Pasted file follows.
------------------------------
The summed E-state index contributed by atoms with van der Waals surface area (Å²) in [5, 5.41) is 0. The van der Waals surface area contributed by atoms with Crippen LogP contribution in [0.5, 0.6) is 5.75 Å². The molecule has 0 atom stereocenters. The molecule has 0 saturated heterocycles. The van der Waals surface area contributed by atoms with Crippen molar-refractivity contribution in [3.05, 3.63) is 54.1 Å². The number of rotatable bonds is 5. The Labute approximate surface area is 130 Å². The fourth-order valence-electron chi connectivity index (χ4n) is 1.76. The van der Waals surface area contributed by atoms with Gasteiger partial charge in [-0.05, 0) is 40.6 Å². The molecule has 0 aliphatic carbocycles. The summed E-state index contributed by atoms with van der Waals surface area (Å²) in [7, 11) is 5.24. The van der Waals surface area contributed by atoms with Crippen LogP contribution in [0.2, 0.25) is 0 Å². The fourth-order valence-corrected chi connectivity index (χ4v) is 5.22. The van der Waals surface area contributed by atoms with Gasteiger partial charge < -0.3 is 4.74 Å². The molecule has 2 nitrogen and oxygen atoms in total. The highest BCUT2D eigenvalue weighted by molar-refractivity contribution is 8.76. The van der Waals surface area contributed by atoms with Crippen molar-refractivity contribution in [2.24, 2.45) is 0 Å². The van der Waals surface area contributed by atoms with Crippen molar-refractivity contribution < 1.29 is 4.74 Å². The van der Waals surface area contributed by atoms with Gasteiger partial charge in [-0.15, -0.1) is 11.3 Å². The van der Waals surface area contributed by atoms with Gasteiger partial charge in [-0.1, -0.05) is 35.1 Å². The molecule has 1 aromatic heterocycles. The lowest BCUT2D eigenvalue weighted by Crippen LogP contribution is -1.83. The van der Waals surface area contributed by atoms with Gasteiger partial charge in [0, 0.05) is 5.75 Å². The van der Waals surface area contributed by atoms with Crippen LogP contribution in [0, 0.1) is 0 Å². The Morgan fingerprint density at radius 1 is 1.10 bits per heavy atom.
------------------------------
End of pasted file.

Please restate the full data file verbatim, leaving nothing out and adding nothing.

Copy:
The summed E-state index contributed by atoms with van der Waals surface area (Å²) in [5, 5.41) is 0. The van der Waals surface area contributed by atoms with Crippen LogP contribution in [0.5, 0.6) is 5.75 Å². The molecule has 0 atom stereocenters. The molecule has 0 saturated heterocycles. The van der Waals surface area contributed by atoms with Crippen molar-refractivity contribution in [3.05, 3.63) is 54.1 Å². The number of rotatable bonds is 5. The Labute approximate surface area is 130 Å². The fourth-order valence-electron chi connectivity index (χ4n) is 1.76. The van der Waals surface area contributed by atoms with Gasteiger partial charge in [-0.05, 0) is 40.6 Å². The molecule has 0 aliphatic carbocycles. The summed E-state index contributed by atoms with van der Waals surface area (Å²) in [7, 11) is 5.24. The van der Waals surface area contributed by atoms with Crippen LogP contribution in [0.2, 0.25) is 0 Å². The fourth-order valence-corrected chi connectivity index (χ4v) is 5.22. The van der Waals surface area contributed by atoms with Gasteiger partial charge < -0.3 is 4.74 Å². The molecule has 2 nitrogen and oxygen atoms in total. The highest BCUT2D eigenvalue weighted by molar-refractivity contribution is 8.76. The van der Waals surface area contributed by atoms with Crippen molar-refractivity contribution in [2.24, 2.45) is 0 Å². The van der Waals surface area contributed by atoms with Crippen molar-refractivity contribution < 1.29 is 4.74 Å². The van der Waals surface area contributed by atoms with Gasteiger partial charge in [-0.15, -0.1) is 11.3 Å². The van der Waals surface area contributed by atoms with Gasteiger partial charge in [-0.1, -0.05) is 35.1 Å². The molecule has 1 aromatic heterocycles. The lowest BCUT2D eigenvalue weighted by Crippen LogP contribution is -1.83. The van der Waals surface area contributed by atoms with Gasteiger partial charge in [0, 0.05) is 5.75 Å². The van der Waals surface area contributed by atoms with Crippen LogP contribution in [0, 0.1) is 0 Å². The Morgan fingerprint density at radius 1 is 1.10 bits per heavy atom.